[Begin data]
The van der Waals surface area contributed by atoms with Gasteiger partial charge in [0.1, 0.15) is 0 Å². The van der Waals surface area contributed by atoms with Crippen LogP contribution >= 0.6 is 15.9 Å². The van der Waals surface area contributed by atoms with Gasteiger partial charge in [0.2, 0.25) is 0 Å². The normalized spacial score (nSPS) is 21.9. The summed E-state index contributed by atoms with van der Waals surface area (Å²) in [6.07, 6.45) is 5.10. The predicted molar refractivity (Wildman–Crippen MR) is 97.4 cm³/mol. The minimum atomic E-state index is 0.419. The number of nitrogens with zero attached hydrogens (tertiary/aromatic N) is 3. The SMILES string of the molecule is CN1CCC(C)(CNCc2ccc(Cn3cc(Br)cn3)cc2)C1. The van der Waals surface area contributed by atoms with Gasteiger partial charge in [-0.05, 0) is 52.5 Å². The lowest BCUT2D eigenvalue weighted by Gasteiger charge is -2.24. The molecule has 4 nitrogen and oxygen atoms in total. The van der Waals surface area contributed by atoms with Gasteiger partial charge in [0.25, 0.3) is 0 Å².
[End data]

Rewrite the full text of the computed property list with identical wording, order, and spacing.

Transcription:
The van der Waals surface area contributed by atoms with Gasteiger partial charge in [0.1, 0.15) is 0 Å². The van der Waals surface area contributed by atoms with Crippen LogP contribution >= 0.6 is 15.9 Å². The van der Waals surface area contributed by atoms with Gasteiger partial charge in [0.2, 0.25) is 0 Å². The normalized spacial score (nSPS) is 21.9. The summed E-state index contributed by atoms with van der Waals surface area (Å²) in [6.07, 6.45) is 5.10. The predicted molar refractivity (Wildman–Crippen MR) is 97.4 cm³/mol. The minimum atomic E-state index is 0.419. The number of nitrogens with zero attached hydrogens (tertiary/aromatic N) is 3. The SMILES string of the molecule is CN1CCC(C)(CNCc2ccc(Cn3cc(Br)cn3)cc2)C1. The van der Waals surface area contributed by atoms with Gasteiger partial charge in [-0.05, 0) is 52.5 Å². The lowest BCUT2D eigenvalue weighted by Gasteiger charge is -2.24. The molecule has 4 nitrogen and oxygen atoms in total. The van der Waals surface area contributed by atoms with Gasteiger partial charge in [0.25, 0.3) is 0 Å².